ercomenon (ercomai) pres. part. "coming" - coming. The accusative participle serves as the complement of the direct object "Son of Man", standing in a double accusative construction. As above, it is important to note that the "coming" is to the Ancient of Days, not to the earth, ie., it is a coming to heaven. The coming is witnessed, as Stephen witnessed it, Act.7:55-56, in the exercise of power, particularly in judgment, and in this case, judgment upon Israel evidenced in the destruction of the temple. A divine coming is not good news, but it is the news (gospel)!

en "in" - in, on [clouds]. Local, expressing space. A Daniel allusion. Possibly a symbol of divine glory. Jesus leaves the earth in a cloud and comes to heaven in a cloud.

meta + gen. "with" - with [great power and glory]. The preposition here is adverbial, modal, expressing the manner of the Son's coming; as a king would come.


iii] The gathering of the lost, v27. Concluding his apocalyptic prophecy, Jesus draws on the exodus imagery of the gathering of the lost remnant into the kingdom cf., Isaiah 11:11, 27:12, Zech.2:6-11, 10:6-11. Jerusalem is destroyed, the Son of Man is on his throne, and so the call goes out to join with him in his eternal reign. The imagery employed by Jesus again displays the now / not yet reality of kingdom eschatology. In the terms of inaugurated eschatology, Jesus' prophecy is being fulfilled in the world-wide Christian mission which began at Pentecost; Gabriel's horn is sounding. Then again, at another level, in terms of realised eschatology, the horn has already sounded and we are even now gathered with Christ in the heavenlies. We can only but be thankful that in this moment of distorted time, this blink in the divine eye, this state of grace, ...... that in this moment we were given the opportunity to find eternity.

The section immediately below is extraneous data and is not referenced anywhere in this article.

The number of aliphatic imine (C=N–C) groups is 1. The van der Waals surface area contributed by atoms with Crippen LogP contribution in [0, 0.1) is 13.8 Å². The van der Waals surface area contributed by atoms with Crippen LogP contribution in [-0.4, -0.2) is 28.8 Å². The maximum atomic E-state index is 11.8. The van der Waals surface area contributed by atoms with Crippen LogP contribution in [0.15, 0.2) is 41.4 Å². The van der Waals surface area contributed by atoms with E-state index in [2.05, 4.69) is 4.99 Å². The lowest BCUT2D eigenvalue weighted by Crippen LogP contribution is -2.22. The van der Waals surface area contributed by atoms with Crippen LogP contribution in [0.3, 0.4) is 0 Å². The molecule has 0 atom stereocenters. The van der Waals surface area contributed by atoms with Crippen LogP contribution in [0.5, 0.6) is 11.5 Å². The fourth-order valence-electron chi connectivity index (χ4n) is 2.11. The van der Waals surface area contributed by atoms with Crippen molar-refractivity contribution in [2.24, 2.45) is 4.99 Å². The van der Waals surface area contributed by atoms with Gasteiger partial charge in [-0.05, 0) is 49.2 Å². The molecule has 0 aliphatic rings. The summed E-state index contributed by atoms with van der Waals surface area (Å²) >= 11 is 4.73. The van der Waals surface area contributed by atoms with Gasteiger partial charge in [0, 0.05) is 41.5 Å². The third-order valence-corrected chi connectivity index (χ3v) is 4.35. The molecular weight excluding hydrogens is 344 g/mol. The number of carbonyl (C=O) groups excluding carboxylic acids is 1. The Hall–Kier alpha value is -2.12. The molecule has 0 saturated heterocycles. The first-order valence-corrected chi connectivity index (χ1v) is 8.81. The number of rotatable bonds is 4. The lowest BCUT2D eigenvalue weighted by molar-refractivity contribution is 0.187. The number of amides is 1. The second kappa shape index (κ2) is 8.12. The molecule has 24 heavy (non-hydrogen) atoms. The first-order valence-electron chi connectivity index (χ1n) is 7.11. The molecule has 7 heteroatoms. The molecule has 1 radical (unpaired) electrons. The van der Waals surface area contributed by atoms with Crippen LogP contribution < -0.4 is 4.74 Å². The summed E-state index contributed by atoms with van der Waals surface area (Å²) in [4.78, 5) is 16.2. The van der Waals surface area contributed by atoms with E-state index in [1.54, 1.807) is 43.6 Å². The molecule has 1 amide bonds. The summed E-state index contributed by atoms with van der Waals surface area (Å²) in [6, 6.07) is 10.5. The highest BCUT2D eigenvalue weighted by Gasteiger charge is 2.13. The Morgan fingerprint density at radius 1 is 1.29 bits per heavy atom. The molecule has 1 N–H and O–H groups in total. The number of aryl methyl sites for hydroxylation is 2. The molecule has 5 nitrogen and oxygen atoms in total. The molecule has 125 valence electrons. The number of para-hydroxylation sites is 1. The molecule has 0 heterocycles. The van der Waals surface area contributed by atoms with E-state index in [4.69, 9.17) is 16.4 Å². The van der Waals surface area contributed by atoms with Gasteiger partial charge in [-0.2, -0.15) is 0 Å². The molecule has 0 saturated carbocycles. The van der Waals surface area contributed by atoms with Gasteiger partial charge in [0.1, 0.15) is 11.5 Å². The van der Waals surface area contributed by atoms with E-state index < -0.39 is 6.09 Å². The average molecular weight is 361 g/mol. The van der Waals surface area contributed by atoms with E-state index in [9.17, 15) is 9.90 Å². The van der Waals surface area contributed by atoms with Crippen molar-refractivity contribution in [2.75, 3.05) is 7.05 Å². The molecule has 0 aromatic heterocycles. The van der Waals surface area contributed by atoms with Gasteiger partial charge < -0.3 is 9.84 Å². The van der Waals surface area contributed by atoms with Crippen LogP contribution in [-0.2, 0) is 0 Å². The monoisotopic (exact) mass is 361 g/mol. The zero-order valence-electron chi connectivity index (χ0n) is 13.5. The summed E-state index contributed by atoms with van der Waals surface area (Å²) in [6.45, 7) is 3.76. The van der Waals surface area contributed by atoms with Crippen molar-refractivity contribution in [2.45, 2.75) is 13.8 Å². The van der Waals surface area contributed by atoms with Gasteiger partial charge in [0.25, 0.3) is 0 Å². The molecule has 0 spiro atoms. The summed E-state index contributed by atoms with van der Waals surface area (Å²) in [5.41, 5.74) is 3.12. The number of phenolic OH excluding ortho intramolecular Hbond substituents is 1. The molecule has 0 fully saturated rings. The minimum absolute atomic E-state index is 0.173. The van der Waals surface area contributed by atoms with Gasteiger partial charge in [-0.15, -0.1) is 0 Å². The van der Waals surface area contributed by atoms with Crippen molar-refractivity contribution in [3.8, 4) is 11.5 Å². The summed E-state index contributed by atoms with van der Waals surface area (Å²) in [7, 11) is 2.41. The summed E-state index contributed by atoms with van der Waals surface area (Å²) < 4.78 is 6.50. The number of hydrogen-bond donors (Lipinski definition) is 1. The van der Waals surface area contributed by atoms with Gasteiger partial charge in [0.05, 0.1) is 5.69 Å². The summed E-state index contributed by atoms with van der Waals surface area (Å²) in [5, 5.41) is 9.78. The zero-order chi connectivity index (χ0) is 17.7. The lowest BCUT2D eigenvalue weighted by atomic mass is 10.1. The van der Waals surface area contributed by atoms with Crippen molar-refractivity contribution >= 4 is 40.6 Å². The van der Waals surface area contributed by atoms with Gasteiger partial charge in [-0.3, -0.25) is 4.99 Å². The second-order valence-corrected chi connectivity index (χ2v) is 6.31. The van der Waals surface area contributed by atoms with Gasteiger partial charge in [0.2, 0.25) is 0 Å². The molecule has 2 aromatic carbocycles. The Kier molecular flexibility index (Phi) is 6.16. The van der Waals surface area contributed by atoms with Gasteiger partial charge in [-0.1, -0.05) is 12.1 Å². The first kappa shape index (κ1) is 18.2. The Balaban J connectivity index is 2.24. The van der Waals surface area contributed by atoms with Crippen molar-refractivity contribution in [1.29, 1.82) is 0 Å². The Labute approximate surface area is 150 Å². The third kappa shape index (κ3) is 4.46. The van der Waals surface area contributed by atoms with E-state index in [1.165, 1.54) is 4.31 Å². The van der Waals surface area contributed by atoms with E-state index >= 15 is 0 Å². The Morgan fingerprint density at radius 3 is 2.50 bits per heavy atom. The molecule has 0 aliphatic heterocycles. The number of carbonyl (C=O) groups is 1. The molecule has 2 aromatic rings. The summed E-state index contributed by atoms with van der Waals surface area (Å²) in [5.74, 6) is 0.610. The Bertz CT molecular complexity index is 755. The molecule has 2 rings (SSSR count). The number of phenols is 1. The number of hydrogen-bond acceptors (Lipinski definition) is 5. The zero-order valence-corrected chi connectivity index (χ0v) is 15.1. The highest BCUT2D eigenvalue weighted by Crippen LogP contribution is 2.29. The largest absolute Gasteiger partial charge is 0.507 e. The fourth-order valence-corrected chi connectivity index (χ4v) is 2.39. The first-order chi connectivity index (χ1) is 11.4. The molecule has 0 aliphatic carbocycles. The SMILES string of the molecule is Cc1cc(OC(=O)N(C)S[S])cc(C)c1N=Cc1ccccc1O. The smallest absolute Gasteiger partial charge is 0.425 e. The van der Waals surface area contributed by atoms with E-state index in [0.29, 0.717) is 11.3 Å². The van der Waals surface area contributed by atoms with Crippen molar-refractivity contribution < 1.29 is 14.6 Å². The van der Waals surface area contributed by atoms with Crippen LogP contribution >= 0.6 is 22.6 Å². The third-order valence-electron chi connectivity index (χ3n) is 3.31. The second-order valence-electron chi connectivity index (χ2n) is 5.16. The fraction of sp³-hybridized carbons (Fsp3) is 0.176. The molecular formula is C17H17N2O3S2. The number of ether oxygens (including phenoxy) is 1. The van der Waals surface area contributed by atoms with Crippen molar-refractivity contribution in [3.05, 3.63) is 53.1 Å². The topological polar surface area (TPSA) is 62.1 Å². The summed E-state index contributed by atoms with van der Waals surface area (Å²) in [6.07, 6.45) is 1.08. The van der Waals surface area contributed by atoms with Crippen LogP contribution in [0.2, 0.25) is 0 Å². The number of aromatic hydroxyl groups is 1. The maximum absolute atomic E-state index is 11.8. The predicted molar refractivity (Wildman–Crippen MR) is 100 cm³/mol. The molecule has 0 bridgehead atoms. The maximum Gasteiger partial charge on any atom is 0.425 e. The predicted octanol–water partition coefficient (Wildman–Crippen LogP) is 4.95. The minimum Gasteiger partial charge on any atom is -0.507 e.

tote adv. "-" - then. Temporal adverb, sequential; "then he will send out his angels", Barclay.

apostelei (apostellw) "he will send" - he will send. Send as authoritative representatives. The subject is obviously "the Son of Man."

touV aggelouV (oV) "his angels" - the messengers. Accusative direct object of the verb "he will send." The "angels / messengers" are usually identified with the heavenly host who gather believers into heaven before the end (the rapture). In the last day, at the sounding of Gabriel's horn, this may well be the case, but in the present moment it is being fulfilled in the apostolic gospel mission to the ends of the earth. For the present, the "messengers" are disciples, evangelists, so France.

episunaxei (episunagw) fut. "gather" - [and] he will gather together, assemble. Zech.2:6, "the gathering of Israel's exiles", Evans - the exiles, scattered and lost, bound in captivity. The calling of lost Israel is well illustrated in Paul's missionary strategy - to the Jews first and then the Gentiles. Zechariah paints a beautiful picture of the lost of Israel streaming in to the new kingdom with ten Gentiles holding on to the tassels of each Jew (or better, the one faithful Jew).

touV eklektouV adj. "[his] elect" - of the elect, chosen [of him]. Accusative direct object of the verb "to gather together." The adjective serves as a noun. Variant "his [elect]" is not well supported and usually either omitted, or bracketed in Gk. texts. "The elect", a term only used here in Mark, "are those who belong to the Son of Man", Boring. The elect "belong", not by birth, race, religious association, obedience, ..... but by grace through faith.

ek + gen. "from [the ends of the earth]" - out of, from [from the four winds]. Expressing source / origin. "A common expression for the four corners of the earth", Zerwick.

apo ...... e{wV "from - from [the ends of earth] to [the ends of heaven]" - This construction gives the sense "from one end to the other", Zerwick. Jesus has again drawn on Biblical language for this expression, eg., Deut.4:32, 13:8, although the wording is usually "from one end of earth to the other", or "from one end of heaven to the other" (heaven being the canopy around the earth rather than the dwelling of God). We are best to follow Manson who argues that Jesus is simply paralleling the previous statement, "from one end of earth to the other." "From the limits of the earth to the limits of the sky", Barclay.


Mark Introduction


[Pumpkin Cottage]